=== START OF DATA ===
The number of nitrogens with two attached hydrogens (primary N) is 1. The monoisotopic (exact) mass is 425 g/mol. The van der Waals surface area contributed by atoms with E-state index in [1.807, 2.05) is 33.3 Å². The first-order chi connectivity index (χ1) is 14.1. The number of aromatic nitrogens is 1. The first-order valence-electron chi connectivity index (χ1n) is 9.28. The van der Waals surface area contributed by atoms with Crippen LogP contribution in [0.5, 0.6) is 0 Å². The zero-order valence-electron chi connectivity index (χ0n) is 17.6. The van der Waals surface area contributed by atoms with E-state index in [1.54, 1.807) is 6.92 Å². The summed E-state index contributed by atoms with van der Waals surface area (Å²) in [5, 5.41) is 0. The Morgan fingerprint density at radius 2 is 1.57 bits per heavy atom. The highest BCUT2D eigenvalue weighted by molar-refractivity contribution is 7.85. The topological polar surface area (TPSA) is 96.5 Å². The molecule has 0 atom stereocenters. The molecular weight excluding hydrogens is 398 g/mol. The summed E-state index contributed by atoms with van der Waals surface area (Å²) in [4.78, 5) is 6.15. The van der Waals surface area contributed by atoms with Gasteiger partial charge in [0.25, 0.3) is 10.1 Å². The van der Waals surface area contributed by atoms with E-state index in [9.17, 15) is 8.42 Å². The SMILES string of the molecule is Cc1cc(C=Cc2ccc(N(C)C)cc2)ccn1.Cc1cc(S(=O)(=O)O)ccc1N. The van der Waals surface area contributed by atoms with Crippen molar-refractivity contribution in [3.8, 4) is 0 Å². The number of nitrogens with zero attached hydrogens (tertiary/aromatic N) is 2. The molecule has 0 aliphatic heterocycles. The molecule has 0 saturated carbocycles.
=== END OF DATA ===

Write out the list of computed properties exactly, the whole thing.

The number of nitrogens with two attached hydrogens (primary N) is 1. The monoisotopic (exact) mass is 425 g/mol. The van der Waals surface area contributed by atoms with E-state index in [1.807, 2.05) is 33.3 Å². The first-order chi connectivity index (χ1) is 14.1. The number of aromatic nitrogens is 1. The first-order valence-electron chi connectivity index (χ1n) is 9.28. The van der Waals surface area contributed by atoms with Crippen LogP contribution in [0.5, 0.6) is 0 Å². The zero-order valence-electron chi connectivity index (χ0n) is 17.6. The van der Waals surface area contributed by atoms with E-state index in [1.54, 1.807) is 6.92 Å². The summed E-state index contributed by atoms with van der Waals surface area (Å²) in [5, 5.41) is 0. The Morgan fingerprint density at radius 2 is 1.57 bits per heavy atom. The highest BCUT2D eigenvalue weighted by molar-refractivity contribution is 7.85. The topological polar surface area (TPSA) is 96.5 Å². The molecule has 0 atom stereocenters. The molecular weight excluding hydrogens is 398 g/mol. The summed E-state index contributed by atoms with van der Waals surface area (Å²) in [4.78, 5) is 6.15. The van der Waals surface area contributed by atoms with Gasteiger partial charge in [0.25, 0.3) is 10.1 Å². The van der Waals surface area contributed by atoms with E-state index in [9.17, 15) is 8.42 Å². The SMILES string of the molecule is Cc1cc(C=Cc2ccc(N(C)C)cc2)ccn1.Cc1cc(S(=O)(=O)O)ccc1N. The van der Waals surface area contributed by atoms with Crippen molar-refractivity contribution in [3.8, 4) is 0 Å². The number of nitrogens with zero attached hydrogens (tertiary/aromatic N) is 2. The molecule has 0 aliphatic heterocycles. The molecule has 0 saturated carbocycles.